Rising Above a Fragmented Market
- By Mike Harvath
- January 01, 2011
When it comes to basic market dynamics, the IT services industry can be characterized in economic parlance as a fragmented industry. The characteristics include low barriers to entry; lots of small to midsize competitors; specialized markets requiring technical and focused skill; a large number of different market segments and buyer groups; the absence of dominant market leaders with large market shares and widespread buyer recognition; and vast numbers of buyers, none of which buys in large-volume quantities.
The fragmented IT services industry has a competitive set of companies that numbers in the hundreds of thousands, all of which are selling pretty much the same technologies, all going after the same customers and -- perhaps most troublesome -- all displaying a frightening lack of differentiation.
From Microsoft's perspective this is a good situation (although much of the new Microsoft Partner Network is designed to differentiate its partners). The technologies are the heroes, sold at a price that gets Microsoft what it needs, and Microsoft has this gargantuan army of partners fighting among themselves for the corporate buyer.
From the partner perspective, well, you're caught in the middle, sandwiched between the prices you pay for the products and services from Microsoft and the dollars that corporate buyers have to spend. The latter amount has both a real ceiling in terms of corporate budgets, and an artificial ceiling, courtesy of the hundreds of thousands of your competitors all clamoring for the same corporate financial pie. Given that among the competitive set in all market segments will be a cadre of low-cost providers, you can see why this is a tough business.
So what do you do? How about specialization and acquisition? These two strategies, done smartly, can get and keep your company in a position to dominate the segment of the market in which you choose to compete, and to stay ahead of what is likely to be the continued consolidation of the industry.
The three pillars upon which an effective specialization strategy can be built are technology, vertical and geography. The key is to identify what combination of these pillars represents your best chance for success. The range goes from being a specialist in a specific vertical with a range of technologies, to a broad geographic player with a single technology.
Please be aware, however, that it's not enough to just offer technical expertise around these technologies. You'll need to demonstrate that you have the requisite business acumen that justifies the use of the technologies. But whatever you do, do not become what I'll call a geographic generalist, which is anything for anybody, anywhere -- a surefire path to nowhere.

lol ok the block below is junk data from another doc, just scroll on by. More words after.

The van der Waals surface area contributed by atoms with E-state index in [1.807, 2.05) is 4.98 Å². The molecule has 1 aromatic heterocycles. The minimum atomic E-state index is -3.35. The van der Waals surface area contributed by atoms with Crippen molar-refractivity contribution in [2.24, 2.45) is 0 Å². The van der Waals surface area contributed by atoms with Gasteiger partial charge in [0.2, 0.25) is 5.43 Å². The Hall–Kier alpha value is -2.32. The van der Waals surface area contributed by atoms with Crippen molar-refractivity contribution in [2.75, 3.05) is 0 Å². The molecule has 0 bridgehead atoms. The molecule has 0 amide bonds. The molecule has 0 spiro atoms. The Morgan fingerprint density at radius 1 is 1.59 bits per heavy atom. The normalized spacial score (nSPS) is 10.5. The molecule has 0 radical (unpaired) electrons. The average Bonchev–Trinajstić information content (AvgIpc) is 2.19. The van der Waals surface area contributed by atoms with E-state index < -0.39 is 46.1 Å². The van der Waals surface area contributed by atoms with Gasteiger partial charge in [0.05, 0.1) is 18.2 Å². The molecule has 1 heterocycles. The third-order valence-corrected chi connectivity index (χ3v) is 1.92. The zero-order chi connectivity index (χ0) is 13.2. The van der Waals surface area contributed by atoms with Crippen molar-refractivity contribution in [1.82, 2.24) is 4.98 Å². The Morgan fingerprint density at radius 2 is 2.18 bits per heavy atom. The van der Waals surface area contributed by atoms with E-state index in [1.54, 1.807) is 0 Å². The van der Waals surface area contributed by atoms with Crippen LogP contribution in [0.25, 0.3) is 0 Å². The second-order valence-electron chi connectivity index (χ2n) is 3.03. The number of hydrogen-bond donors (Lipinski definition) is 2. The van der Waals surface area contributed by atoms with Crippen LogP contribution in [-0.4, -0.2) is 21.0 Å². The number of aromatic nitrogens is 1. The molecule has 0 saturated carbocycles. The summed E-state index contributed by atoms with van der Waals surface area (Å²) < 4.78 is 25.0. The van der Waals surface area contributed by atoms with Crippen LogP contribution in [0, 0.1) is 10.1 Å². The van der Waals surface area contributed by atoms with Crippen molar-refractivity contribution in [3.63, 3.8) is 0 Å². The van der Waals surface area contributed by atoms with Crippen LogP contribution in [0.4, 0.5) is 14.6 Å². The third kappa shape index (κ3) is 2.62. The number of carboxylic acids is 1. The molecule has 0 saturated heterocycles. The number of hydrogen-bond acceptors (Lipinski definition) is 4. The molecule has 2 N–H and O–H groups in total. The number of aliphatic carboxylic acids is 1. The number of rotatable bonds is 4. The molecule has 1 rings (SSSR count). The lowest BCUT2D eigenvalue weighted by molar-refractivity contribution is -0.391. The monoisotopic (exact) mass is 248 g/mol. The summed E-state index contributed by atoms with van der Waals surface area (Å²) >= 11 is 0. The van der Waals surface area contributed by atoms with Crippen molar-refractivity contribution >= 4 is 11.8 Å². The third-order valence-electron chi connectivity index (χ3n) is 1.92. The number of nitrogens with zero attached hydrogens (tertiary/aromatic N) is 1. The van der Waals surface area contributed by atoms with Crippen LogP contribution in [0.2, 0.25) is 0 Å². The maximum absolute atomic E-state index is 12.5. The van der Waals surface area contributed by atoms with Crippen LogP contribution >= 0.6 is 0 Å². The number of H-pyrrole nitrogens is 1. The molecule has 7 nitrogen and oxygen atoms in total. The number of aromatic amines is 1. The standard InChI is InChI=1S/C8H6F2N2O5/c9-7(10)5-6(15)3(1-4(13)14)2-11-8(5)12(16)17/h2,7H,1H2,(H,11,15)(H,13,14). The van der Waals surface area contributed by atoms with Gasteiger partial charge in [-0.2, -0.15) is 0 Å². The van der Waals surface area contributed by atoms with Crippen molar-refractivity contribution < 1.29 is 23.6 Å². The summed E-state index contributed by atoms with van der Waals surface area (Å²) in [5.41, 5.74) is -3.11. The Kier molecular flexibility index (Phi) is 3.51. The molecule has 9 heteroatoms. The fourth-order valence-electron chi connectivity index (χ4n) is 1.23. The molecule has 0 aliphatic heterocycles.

The obvious advantage of a specialization strategy is that it separates you from the pack. You reduce the number of rivals and better insulate yourself from competitive threats. You attract and retain better talent. You command higher billable and utilization rates from buyers who are less sensitive to price for effectively differentiated products and services. You generate greater demand more efficiently, thereby increasing revenue and profit, and you significantly enhance the value of your company.
Once you're an effectively specialized company, you'll be the intellectual and financial envy of your competitive set. As a result, you'll become highly attractive to the acquisitive set -- companies that will pay dearly for your company and be glad they did. If you're among the acquisitive set, these are the companies that you should be scouring the country for because they've carved out a very special place in the market and should be acknowledged for their achievements.
It's likely that the DNA of the IT services industry is such that it will be a fragmented industry for the foreseeable future. Our bet is that such will be the case. That being said, it's also our bet that the real winners in the industry will be those that set a specialization course for themselves and then look to acquire or be acquired by like-minded, specialized success stories.
Next Time: 13 commandments for successful business strategies
Mike Harvath has spent his entire 30-year career advising partner companies on implementing winning growth strategies and facilitating mergers and acquisitions. As president and CEO of Revenue Rocket, he and his team have advised over 500 partner companies on reaching their growth goals.